Disabling Transparent HugePages in RHEL7.x

[root@lab-12cr2 ~]# cat /etc/redhat-release
Red Hat Enterprise Linux Server release 7.0 (Maipo)

Runtime Disable THP
Append below lines in /etc/rc.local
if test -f /sys/kernel/mm/transparent_hugepage/enabled; then
echo never > /sys/kernel/mm/transparent_hugepage/enabled
if test -f /sys/kernel/mm/transparent_hugepage/defrag; then
echo never > /sys/kernel/mm/transparent_hugepage/defrag
Make sure that rc.local is running on reboot
chmod +x /etc/rc.d/rc.local
systemctl enable rc-local
systemctl status rc-local

Check the behavior on post reboot the operating system

[root@lab-12cr2 ~]# cat /sys/kernel/mm/transparent_hugepage/enabled
always madvise [never]
[root@lab-12cr2 ~]#
[root@lab-12cr2 ~]# cat /sys/kernel/mm/transparent_hugepage/defrag
always madvise [never]
[root@lab-12cr2 ~]#
[root@lab-12cr2 ~]# grep -i HugePages_Total /proc/meminfo
HugePages_Total: 0
[root@lab-12cr2 ~]# cat /proc/sys/vm/nr_hugepages
[root@lab-12cr2 ~]# grep -i AnonHugePages /proc/meminfo
AnonHugePages: 2048 kB

Permanent Disable THP
Oracle Linux 7 is similar, but uses GRUB2 so you need to edit the “/boot/grub2/grub.cfg” file using the grubby command.
[root@lab-12cr2 ~]# grubby –default-kernel
[root@lab-12cr2 ~]# grubby –args=”transparent_hugepage=never” –update-kernel /boot/vmlinuz-3.10.0-123.el7.x86_64
[root@lab-12cr2 ~]# grubby –info /boot/vmlinuz-3.10.0-123.el7.x86_64
args=”ro rd.lvm.lv=rhel/root crashkernel=auto rd.lvm.lv=rhel/swap vconsole.font=latarcyrheb-sun16 vconsole.keymap=us rhgb quiet LANG=en_US.UTF-8 transparent_hugepage=never”
title=Red Hat Enterprise Linux Server, with Linux 3.10.0-123.el7.x86_64
[root@lab-12cr2 ~]#

[root@lab-12cr2 ~]# grep -i “transparent_hugepage=never” /boot/grub2/grub.cfg
linux16 /vmlinuz-3.10.0-123.el7.x86_64 root=UUID=8190d97a-a2e9-44cd-9810-804def1d6f89 ro rd.lvm.lv=rhel/root crashkernel=auto rd.lvm.lv=rhel/swap vconsole.font=latarcyrheb-sun16 vconsole.keymap=us rhgb quiet LANG=en_US.UTF-8 transparent_hugepage=never
[root@lab-12cr2 ~]# grep -i AnonHugePages /proc/meminfo
AnonHugePages: 0 kB
[root@lab-12cr2 ~]#
[root@lab-12cr2 ~]# grep -i HugePages_Total /proc/meminfo
HugePages_Total: 0
[root@lab-12cr2 ~]# cat /proc/sys/vm/nr_hugepages

Oracle MetaLink ALERT: Disable Transparent HugePages on SLES11, RHEL6, RHEL7, OL6, OL7 and UEK2 Kernels (Doc ID 1557478.1)



Behavior Changes of RHEL 7.x Operating System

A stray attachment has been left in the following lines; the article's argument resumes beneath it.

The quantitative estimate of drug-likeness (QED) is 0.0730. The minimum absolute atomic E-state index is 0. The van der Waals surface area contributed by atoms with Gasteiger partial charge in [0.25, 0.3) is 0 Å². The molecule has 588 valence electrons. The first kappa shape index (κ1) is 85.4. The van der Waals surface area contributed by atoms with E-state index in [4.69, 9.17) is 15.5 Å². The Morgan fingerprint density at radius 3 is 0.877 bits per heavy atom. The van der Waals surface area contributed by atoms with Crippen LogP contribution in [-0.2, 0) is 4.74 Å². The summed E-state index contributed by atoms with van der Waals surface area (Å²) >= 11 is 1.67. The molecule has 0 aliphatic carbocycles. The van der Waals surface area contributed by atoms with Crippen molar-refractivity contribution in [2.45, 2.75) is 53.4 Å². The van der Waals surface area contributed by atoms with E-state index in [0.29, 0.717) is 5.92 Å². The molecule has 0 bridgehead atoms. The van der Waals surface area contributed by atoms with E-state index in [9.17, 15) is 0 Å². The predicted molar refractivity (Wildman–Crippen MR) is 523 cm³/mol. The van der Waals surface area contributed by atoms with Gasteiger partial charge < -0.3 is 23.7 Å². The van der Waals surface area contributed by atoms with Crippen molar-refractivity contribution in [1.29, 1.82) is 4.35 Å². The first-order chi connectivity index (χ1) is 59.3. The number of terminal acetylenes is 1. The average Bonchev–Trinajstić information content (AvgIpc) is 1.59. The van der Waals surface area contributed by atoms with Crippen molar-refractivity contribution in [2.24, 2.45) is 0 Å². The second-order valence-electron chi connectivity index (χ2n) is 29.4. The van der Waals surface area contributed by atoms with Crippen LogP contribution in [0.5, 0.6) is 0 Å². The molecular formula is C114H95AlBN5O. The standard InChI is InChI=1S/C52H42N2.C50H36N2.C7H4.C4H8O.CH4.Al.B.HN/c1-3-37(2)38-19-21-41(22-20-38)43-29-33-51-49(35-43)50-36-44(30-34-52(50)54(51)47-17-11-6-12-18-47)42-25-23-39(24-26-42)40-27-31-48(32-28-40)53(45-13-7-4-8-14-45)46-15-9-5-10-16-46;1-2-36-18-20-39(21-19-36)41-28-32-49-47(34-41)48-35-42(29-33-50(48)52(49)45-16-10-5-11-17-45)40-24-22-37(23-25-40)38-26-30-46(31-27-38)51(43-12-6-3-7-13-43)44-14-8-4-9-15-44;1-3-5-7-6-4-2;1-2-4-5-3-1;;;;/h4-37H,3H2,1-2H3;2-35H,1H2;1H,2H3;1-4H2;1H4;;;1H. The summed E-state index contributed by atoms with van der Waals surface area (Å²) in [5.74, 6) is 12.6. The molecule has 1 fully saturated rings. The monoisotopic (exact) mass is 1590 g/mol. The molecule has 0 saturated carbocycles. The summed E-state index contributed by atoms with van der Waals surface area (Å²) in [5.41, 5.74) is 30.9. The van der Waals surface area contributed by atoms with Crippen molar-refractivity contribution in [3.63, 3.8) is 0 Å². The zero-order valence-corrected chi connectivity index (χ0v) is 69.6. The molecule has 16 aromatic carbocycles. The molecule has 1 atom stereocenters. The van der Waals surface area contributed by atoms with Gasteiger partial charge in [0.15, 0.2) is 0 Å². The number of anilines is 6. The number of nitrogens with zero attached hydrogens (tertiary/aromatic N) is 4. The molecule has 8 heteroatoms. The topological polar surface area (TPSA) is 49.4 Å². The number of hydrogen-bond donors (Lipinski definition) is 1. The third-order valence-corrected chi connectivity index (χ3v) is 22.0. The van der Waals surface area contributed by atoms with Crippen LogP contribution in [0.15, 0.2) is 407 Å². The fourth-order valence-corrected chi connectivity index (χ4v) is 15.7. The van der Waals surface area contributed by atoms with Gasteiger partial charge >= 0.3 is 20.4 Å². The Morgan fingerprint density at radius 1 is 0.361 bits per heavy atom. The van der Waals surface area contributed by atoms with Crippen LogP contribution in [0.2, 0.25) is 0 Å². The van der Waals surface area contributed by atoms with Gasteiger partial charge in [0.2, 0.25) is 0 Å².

RHEL 7.x had taken lots of changes by default …

1.) Default file system changes: XFS
In RHEL7 /CentOS 7 and Oracle Linux have adopted XFS as their default file system.
Apart of these there are other numerous changes that you could find from faq forum like http://simplylinuxfaq.blogspot.in/p/major-difference-between-rhel-7-and-6.html

Some of them i found to be mandatory change before use it for Database Server in Production.
2.) Default HugePages is On On
Oracle recommends that you disable Transparent HugePages before you start installation.

3.) Default Setting RemoveIPC=yes
Setting RemoveIPC=yes on Redhat 7.2 Crashes ASM and Database Instances as Well as Any Application That Uses a Shared Memory Segment (SHM) or Semaphores (SEM)

Recommended to follow below steps
1. Set RemoveIPC=no in /etc/systemd/logind.conf
2. Reboot the server or restart systemd-logind as follows:
# systemctl daemon-reload
# systemctl restart systemd-logind

RHEL7: rc.local service not starting

Found this on some Red Hat blog:

“Systemd is a system and service manager for Linux operating systems. It is designed to be backwards compatible with SysV init scripts, and provides a number of features such as parallel startup of system services at boot time, on-demand activation of daemons, support for system state snapshots, or dependency-based service control logic. In Red Hat Enterprise Linux 7, systemd replaces Upstart as the default init system.”

chmod +x /etc/rc.d/rc.local
systemctl enable rc-local
systemctl status rc-local


How to protect your cronjob in linux ?


A very useful Linux tip on how to make files and directories undeletable even by the root user. You can apply this tip on all important configuration files so that no one accidentally or intentionally deletes it. To achieve this the chattr (Change Attribute) command is used it Linux. The chattr command “immunizes” the file not only from deletion but also modification. The chattr command does care about chmod values, even if a file has 777 permissions immunizing the file will prevent it from being deleted or modified.

chattr +i /path/to/filename

How to view file attributes ?
lsattr /path/to/directory

How to remove the immutable flag ?
chattr -i /path/to/file


Advanced Linux Commands on Oracle Technology Network

Advanced Linux Commands. on Oracle Technology Network